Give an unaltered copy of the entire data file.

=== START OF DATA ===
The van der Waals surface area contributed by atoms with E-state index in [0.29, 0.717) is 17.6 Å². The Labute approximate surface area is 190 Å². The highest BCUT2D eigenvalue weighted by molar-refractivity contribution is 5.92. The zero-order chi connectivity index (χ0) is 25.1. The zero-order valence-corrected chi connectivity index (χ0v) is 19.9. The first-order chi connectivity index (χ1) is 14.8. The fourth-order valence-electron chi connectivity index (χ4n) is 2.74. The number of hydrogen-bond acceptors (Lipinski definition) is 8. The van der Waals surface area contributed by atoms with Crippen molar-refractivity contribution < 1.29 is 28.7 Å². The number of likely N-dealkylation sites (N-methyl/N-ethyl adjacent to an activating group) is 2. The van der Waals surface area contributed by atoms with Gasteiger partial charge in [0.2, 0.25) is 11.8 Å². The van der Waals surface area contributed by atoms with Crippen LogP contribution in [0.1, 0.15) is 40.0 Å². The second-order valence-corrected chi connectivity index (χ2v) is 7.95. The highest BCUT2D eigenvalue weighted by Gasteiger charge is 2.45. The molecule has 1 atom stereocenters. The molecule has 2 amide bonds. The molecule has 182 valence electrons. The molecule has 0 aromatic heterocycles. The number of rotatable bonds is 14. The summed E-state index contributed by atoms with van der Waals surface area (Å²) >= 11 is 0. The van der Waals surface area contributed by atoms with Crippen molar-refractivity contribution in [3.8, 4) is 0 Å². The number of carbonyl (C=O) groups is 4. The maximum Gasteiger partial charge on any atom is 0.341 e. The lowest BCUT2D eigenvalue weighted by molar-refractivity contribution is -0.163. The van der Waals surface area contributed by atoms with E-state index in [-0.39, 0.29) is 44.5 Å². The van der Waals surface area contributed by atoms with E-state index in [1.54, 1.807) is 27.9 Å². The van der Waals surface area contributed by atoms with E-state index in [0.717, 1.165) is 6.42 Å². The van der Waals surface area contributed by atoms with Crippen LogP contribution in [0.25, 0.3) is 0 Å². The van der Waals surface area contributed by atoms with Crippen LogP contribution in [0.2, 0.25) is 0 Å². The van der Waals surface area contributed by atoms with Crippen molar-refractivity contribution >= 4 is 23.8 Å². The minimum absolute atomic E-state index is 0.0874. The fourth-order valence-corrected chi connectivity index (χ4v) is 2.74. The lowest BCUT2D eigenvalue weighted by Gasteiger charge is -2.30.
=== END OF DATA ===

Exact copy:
The van der Waals surface area contributed by atoms with E-state index in [0.29, 0.717) is 17.6 Å². The Labute approximate surface area is 190 Å². The highest BCUT2D eigenvalue weighted by molar-refractivity contribution is 5.92. The zero-order chi connectivity index (χ0) is 25.1. The zero-order valence-corrected chi connectivity index (χ0v) is 19.9. The first-order chi connectivity index (χ1) is 14.8. The fourth-order valence-electron chi connectivity index (χ4n) is 2.74. The number of hydrogen-bond acceptors (Lipinski definition) is 8. The van der Waals surface area contributed by atoms with Crippen molar-refractivity contribution < 1.29 is 28.7 Å². The number of likely N-dealkylation sites (N-methyl/N-ethyl adjacent to an activating group) is 2. The van der Waals surface area contributed by atoms with Gasteiger partial charge in [0.2, 0.25) is 11.8 Å². The van der Waals surface area contributed by atoms with Crippen LogP contribution in [0.1, 0.15) is 40.0 Å². The second-order valence-corrected chi connectivity index (χ2v) is 7.95. The highest BCUT2D eigenvalue weighted by Gasteiger charge is 2.45. The molecule has 1 atom stereocenters. The molecule has 2 amide bonds. The molecule has 182 valence electrons. The molecule has 0 aromatic heterocycles. The number of rotatable bonds is 14. The summed E-state index contributed by atoms with van der Waals surface area (Å²) >= 11 is 0. The van der Waals surface area contributed by atoms with Crippen molar-refractivity contribution in [3.8, 4) is 0 Å². The number of carbonyl (C=O) groups is 4. The maximum Gasteiger partial charge on any atom is 0.341 e. The lowest BCUT2D eigenvalue weighted by molar-refractivity contribution is -0.163. The van der Waals surface area contributed by atoms with E-state index in [-0.39, 0.29) is 44.5 Å². The van der Waals surface area contributed by atoms with E-state index in [1.54, 1.807) is 27.9 Å². The van der Waals surface area contributed by atoms with E-state index in [0.717, 1.165) is 6.42 Å². The van der Waals surface area contributed by atoms with Crippen LogP contribution in [0.25, 0.3) is 0 Å². The van der Waals surface area contributed by atoms with Crippen LogP contribution in [0.2, 0.25) is 0 Å². The van der Waals surface area contributed by atoms with Crippen molar-refractivity contribution >= 4 is 23.8 Å². The minimum absolute atomic E-state index is 0.0874. The fourth-order valence-corrected chi connectivity index (χ4v) is 2.74. The lowest BCUT2D eigenvalue weighted by Gasteiger charge is -2.30.